By Kelly Simpson, Manager, Global Initiatives
National Comprehensive Cancer Network (NCCN) recently traveled to Brazil for the fifth annual Grupo Latinoamericano de Investigacao Clinica em Oncologia (GLICO) Breast Cancer congress. From August 26th through August 28th, approximately 300 Latin American oncology professionals heard from Dr. David S. Ettinger, Dr. John H. Ward, and Dr. William T. McGivney, of The Sidney Kimmel Comprehensive Cancer Center at Johns Hopkins, Huntsman Cancer Institute at the University of Utah, and NCCN, respectively. This program, Cancer de Mama, Ano 5 (Breast Cancer, Year Five), was held in Gramado, Brazil.
Both NCCN and GLICO recognize the valuable role of expert teamwork and consensus in improving and standardizing cancer treatment recommendations. The initial collaboration was inherently positive and signifies a successful beginning to what will become a more comprehensive partnership. In his presentation, Dr. McGivney educated the attendees about the work and mission of NCCN and the importance of international collaborations for the betterment of patient care.
As the congress was officially focused on clinical developments in breast cancer, Dr. Ward illustrated the science and decisions behind key NCCN Clinical Practice Guidelines in Oncology (NCCN Guidelines™) recommendations for that tumor type.
Dr. Ettinger, an expert in lung cancer, spoke on the challenges of taking Guidelines across borders, emphasizing that NCCN experts in the United States often contend with many of the same clinical dilemmas that confront physicians all around the world. The question and answer component of the NCCN session raised issues relating to comparative effectiveness, clinical care, and standardization of treatment approaches.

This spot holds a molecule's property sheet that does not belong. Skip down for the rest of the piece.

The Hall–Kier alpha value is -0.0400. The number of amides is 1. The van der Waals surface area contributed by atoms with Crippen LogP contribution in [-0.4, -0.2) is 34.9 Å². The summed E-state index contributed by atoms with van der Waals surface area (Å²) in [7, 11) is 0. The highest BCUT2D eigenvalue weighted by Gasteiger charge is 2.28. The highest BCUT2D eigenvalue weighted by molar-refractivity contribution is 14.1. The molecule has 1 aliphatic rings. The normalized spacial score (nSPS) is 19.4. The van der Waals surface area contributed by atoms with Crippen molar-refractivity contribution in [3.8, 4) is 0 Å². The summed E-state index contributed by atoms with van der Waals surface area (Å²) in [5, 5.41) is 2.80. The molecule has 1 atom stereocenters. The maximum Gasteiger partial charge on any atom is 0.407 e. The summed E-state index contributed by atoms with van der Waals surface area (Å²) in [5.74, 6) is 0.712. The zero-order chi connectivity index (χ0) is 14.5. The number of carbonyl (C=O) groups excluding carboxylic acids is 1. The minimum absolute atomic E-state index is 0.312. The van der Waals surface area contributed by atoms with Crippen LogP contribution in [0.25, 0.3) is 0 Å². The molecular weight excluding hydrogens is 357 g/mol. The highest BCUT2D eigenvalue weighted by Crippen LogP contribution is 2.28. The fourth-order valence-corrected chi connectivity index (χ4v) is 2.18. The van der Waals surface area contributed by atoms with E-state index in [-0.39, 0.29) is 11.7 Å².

The program was intimate, yet wide in its reach. In addition to Brazilians, the presented information reached oncology professionals in attendance from the following countries: Argentina, Chile, Columbia, Ecuador, El Salvador, Mexico, Panama, Peru, Uruguay, and Venezuela.
In conjunction with the congress, NCCN faculty and disease-specific experts from across Latin America participated in closed-panel discussions to consider potential modifications to the NCCN Guidelines™ for Breast and Lung Cancers for adapted local implementation. These productive and informative meetings will result in Latin American Editions of the NCCN Guidelines for use by practitioners in that region.
After returning from the trip, Dr. Ettinger said that he is "looking forward to having more participants contribute and to enhancing the working relationship between the NCCN physicians and Latin American physicians." Furthering the relationships is important, as local presenters conveyed a burdensome need for an evidence-based system that serves to minimize the vast disparities in care provided to Latin American patients. NCCN enthusiastically aims to meet that need through implementation of adapted Guidelines. The local editions of the NCCN Guidelines, once finalized, will be made available in Portuguese and Spanish.